The Treaty of Paris of 1898 was an agreement made in 1898 that involved Spain relinquishing nearly all of the remaining Spanish Empire, especially Cuba, and ceding Puerto Rico, Guam, and the Philippines to the United States. The cession of the... Read more ...
Treaty of Paris
The Treaty of Paris of 1898 was an agreement made in 1898 that involved Spain relinquishing nearly all of the remaining Spanish Empire, especially Cuba, and ceding Puerto Rico, Guam, and the Philippines to the United States. The cession of the Philippines involved a payment of $20 million from the United States to Spain. The treaty was signed on this day in 1898, and ended the Spanish–American War. The Treaty of Paris came into effect on April 11, 1899, when the documents of ratification were exchanged.
The Treaty of Paris marked the end of the Spanish Empire (apart from some small holdings in North Africa). It marked the beginning of the age of the United States as a world power. Many supporters of the war opposed the treaty, and it became one of the major issues in the election of 1900 when it was opposed by Democrat William Jennings Bryan because he opposed imperialism. Republican President William McKinley upheld the treaty and was easily reelected.
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Since the article about the Shotmaker was written the Norwegian lead shot ban has come into effect. As a result, Norwegian hunters have to use a substitute such as steel, tungsten matrix or bismuth to hunt legally. As bismuth is one of the few materials that isn’t harmful for older shotguns many prefer this substitute. This article describes the making of homemade lead shot.
Published: 12. September 2008 by Øyvind Flatnes.
Edited: 12. September 2008.
The 10.15 x 61 cartridge for which the Jarmann rifle was chambered for was also used in numerous civilian firearms, for example, rifles made by Lars Hansen Hagen and Hans Larsen. It was decided as early as 1877 that the calibre should be 10.15 mm, when the joint Norwegian-Swedish gun committee found that this would be the most appropriate military calibre for the future.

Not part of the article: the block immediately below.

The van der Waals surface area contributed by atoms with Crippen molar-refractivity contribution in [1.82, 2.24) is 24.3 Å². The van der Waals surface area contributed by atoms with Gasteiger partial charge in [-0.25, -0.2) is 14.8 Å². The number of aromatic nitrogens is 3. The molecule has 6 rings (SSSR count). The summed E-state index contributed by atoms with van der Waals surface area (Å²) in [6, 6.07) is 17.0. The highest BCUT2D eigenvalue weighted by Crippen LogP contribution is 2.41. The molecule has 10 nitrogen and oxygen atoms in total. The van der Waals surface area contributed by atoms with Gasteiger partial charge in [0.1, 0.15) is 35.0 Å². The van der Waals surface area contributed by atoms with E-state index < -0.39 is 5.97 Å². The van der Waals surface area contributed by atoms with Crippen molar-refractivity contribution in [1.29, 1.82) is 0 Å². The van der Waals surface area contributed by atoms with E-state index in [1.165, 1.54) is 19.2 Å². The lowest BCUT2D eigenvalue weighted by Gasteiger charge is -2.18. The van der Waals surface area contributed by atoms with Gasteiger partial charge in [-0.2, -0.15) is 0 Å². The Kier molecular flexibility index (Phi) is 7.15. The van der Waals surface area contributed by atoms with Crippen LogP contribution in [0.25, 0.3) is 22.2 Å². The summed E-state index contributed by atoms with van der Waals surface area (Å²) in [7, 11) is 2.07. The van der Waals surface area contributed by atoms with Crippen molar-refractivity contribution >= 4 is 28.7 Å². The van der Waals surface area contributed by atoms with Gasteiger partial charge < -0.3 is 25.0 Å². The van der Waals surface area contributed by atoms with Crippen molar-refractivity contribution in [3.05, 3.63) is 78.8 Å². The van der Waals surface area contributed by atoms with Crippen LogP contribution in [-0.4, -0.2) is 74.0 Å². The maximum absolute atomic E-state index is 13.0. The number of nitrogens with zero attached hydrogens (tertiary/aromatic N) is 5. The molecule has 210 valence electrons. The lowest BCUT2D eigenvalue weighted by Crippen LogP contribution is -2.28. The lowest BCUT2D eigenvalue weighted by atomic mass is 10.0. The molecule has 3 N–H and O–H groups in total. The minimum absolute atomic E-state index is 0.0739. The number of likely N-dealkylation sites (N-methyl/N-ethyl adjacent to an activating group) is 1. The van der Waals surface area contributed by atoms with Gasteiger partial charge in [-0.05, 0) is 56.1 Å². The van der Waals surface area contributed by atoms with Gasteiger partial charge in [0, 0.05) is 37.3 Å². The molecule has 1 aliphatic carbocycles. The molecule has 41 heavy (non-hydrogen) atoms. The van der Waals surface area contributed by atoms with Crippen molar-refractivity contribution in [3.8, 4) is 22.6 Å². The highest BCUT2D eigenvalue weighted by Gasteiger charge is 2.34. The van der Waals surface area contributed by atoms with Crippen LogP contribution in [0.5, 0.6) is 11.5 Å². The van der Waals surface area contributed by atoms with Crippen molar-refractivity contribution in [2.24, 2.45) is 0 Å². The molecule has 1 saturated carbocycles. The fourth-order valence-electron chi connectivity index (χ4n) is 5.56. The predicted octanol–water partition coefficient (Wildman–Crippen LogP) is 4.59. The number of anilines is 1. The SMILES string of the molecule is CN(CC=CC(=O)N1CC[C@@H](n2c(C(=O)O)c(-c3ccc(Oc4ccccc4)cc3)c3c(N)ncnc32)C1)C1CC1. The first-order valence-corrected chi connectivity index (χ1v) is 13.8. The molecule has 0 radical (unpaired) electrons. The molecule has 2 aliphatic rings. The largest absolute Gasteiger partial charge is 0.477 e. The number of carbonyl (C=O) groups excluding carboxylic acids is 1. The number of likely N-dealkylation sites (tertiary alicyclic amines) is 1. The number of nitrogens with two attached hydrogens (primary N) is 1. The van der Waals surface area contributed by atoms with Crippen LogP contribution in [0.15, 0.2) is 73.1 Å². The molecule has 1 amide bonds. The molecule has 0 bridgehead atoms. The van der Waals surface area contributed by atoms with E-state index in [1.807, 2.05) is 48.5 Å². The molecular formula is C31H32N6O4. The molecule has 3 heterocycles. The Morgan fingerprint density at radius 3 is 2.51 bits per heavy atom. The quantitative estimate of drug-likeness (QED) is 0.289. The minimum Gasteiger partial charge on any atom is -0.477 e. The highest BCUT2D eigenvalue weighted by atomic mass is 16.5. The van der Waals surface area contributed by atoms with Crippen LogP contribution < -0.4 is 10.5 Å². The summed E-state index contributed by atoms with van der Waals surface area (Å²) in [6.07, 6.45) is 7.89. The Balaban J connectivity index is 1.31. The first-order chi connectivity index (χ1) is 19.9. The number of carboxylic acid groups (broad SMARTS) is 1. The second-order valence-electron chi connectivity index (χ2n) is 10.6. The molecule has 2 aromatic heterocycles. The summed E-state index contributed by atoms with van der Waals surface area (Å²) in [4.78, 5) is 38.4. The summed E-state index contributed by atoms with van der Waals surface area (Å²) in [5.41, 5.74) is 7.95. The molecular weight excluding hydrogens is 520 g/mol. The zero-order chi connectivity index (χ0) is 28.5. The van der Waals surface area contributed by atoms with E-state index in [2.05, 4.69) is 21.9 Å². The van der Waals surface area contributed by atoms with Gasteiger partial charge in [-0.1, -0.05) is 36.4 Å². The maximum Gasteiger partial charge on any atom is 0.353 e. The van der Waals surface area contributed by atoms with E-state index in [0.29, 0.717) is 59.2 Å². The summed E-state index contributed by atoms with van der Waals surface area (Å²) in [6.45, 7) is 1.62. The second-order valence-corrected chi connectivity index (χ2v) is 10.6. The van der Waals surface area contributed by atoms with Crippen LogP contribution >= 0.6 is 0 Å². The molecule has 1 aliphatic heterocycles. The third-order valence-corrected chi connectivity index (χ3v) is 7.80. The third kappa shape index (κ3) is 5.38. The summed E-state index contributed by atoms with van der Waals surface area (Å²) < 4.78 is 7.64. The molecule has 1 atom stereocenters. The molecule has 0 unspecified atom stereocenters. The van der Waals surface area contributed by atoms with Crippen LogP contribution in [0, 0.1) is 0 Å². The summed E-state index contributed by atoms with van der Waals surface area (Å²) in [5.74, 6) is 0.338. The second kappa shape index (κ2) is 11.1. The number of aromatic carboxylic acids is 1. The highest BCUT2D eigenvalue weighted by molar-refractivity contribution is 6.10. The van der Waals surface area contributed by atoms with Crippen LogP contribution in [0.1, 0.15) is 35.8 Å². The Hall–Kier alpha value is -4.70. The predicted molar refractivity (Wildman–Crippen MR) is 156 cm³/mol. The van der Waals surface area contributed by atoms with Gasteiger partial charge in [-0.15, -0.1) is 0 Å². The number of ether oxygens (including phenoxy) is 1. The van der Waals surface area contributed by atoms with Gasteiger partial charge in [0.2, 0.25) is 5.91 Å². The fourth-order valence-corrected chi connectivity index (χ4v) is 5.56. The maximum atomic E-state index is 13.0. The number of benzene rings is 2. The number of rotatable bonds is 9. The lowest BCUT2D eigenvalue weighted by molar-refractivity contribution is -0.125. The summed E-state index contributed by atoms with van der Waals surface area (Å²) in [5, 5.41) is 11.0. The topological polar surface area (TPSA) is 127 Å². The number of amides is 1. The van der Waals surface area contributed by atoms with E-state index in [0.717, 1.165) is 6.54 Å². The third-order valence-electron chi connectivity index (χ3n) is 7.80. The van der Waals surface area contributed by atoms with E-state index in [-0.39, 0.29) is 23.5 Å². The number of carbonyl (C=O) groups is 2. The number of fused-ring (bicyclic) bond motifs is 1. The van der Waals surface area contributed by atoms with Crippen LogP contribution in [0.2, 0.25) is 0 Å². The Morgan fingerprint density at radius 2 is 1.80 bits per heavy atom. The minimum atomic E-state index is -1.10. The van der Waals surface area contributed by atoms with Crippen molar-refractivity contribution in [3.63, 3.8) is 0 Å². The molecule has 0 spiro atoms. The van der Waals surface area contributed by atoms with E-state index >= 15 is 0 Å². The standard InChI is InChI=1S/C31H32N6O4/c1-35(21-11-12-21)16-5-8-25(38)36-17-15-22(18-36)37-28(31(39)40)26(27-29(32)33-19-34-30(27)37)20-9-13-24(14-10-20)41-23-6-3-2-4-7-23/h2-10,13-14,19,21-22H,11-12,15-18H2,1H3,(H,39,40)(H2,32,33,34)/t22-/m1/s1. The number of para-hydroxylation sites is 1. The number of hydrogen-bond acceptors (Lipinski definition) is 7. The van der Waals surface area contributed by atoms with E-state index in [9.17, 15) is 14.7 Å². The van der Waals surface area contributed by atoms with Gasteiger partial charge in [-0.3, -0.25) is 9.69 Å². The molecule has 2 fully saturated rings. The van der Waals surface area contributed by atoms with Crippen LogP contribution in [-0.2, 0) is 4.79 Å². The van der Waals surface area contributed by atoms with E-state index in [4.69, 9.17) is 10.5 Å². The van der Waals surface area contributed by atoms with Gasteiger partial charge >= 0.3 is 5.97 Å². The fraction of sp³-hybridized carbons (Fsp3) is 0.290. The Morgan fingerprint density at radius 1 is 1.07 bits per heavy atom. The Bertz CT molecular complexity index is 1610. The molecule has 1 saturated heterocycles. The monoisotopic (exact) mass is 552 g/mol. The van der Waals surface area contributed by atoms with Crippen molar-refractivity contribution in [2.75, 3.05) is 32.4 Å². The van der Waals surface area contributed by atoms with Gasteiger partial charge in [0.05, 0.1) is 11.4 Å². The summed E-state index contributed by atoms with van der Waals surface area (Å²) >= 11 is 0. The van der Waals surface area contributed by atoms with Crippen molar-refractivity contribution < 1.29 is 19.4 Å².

Find out more!
You can read more about the use of the Jarmann rifle, as well as other early military repeating black powder rifles in the brand new book From Musket to Metallic Cartridge: A Practical History of Black Powder Firearms.
Loading 10.15 x 61 cartridges is no hocus-pocus. Brass, bullets and die sets are not common, but not impossible to obtain either. A die set is not necessary if you use a single shot rifle (see the chapter on loading black powder cartridges in the black powder book. In that chapter you also learn how to paper patch bullets).
The loading components
Brass can either be fireformed from .348 Winchester cases or you can buy 10.15 x 61 Jarmann brass from Bertram Brass. .348 Winchester is also often used to form brass for the 12 mm Remington as well, which was the Jarmann rifle's predecessor. Fireformed .348 Winchester brass is a tad shorter compared to original brass, but they do the job as good as anything. The '61' in '10.15 x 61' is the cartridge length in mm by the way. There are also bullet moulds available. Jämttången manufactures Jarmann bullet moulds, and as a joint effort some shooters from this web page have ordered a bullet custom bullet moulds from Lee for the Jarmann. Contact me for more information about this mould. See the bottom of this article for other moulds you can use.